Despite playing dreadful cricket for most of the day, England managed to end it with the Test quite evenly poised.
While German cyclists were claiming a gold medal despite being, at best, the third quickest team in the competition, Alviro Petersen top scored with an unbeaten century despite being dropped, given LBW and constantly edging past or through the slips. He seems to us a Marcus North type figure, who England would back themselves against in any sort of pressurised situation, but he was the one who stepped up for South Africa and ensured they held the upper hand for most of the day.
Most of this country’s knowledge of Petersen comes from county cricket, where he has more LBW dismissals than we’ve had gin and tonics, so today was something of a learning curve for everyone. The main lesson being to not bowl short filth at him under any circumstances. Against tough bowling from Jimmy Anderson early on and Stuart Broad towards the end he looked in trouble, but the way he cashed in as England slipped back into the Australian mode they so perfected at the Oval may yet prove to be the critical innings of the match.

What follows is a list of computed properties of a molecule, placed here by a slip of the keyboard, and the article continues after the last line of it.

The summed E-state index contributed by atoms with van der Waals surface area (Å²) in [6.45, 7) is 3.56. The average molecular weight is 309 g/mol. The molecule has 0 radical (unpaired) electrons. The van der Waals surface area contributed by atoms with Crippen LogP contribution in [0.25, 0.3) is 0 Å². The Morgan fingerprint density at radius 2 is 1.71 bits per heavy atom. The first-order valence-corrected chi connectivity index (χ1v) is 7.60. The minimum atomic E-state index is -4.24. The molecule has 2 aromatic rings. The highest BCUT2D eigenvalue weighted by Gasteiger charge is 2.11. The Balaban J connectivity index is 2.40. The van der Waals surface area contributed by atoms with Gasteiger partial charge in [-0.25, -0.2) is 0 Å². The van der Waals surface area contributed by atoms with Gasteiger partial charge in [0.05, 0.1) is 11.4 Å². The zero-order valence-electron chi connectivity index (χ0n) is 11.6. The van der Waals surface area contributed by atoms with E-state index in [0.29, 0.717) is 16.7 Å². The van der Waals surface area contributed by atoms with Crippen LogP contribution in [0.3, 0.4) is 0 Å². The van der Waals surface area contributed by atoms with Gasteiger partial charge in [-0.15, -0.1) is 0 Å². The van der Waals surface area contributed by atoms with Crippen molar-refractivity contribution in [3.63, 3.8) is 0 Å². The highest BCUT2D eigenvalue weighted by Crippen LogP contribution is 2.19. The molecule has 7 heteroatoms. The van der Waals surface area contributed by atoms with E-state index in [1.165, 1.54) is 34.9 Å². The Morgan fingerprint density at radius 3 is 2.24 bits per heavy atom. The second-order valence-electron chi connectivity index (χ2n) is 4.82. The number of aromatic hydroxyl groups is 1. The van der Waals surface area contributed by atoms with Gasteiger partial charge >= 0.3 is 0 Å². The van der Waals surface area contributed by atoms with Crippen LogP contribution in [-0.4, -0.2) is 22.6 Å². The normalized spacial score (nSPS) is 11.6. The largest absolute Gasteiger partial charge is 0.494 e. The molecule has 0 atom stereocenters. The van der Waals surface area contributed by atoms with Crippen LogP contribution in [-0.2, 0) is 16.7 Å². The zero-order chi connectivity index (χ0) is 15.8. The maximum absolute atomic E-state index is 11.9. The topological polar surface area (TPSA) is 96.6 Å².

Having left Graeme Swann out of the side and put South Africa in, England opened up with a man deep on the leg-side and just two slips in place. As plans go, it was straight out of the ‘overtake the cyclist in front too early’ handbook and epitomised a terrible start. Petersen was gifted a life on 25 as Alastair Cook, only in the slips because of Swann’s absence, hurled an absolute sitter to the floor before Steve Finn had Graeme Smith caught behind off a dead ball. The seemingly random nature of the call was irksome, but in hindsight it’s difficult to argue with the decision; Finn was warned and it’s a problem which clearly should have been addressed by now. England have no one else to blame.
That, coming so soon after Cook’s drop, seemed to affect them quite badly; it wasn’t until Smith rather gifted his wicket in the afternoon that they sparked back into life. That they fought back into a position close to parity is admirable, though there still seems to be a number of chinks in the armour.
Assuming the weather holds, Friday morning is probably going to be crucial. England need to come out all guns blazing a la South Africa at the Oval, rather than meekly wander out with a spud gun as they themselves did in the first Test. Keep the tourists below 400 and they are in the game, if they let them get away and above that the number one ranking might be getting ready to dash off into the sunset with their opponents.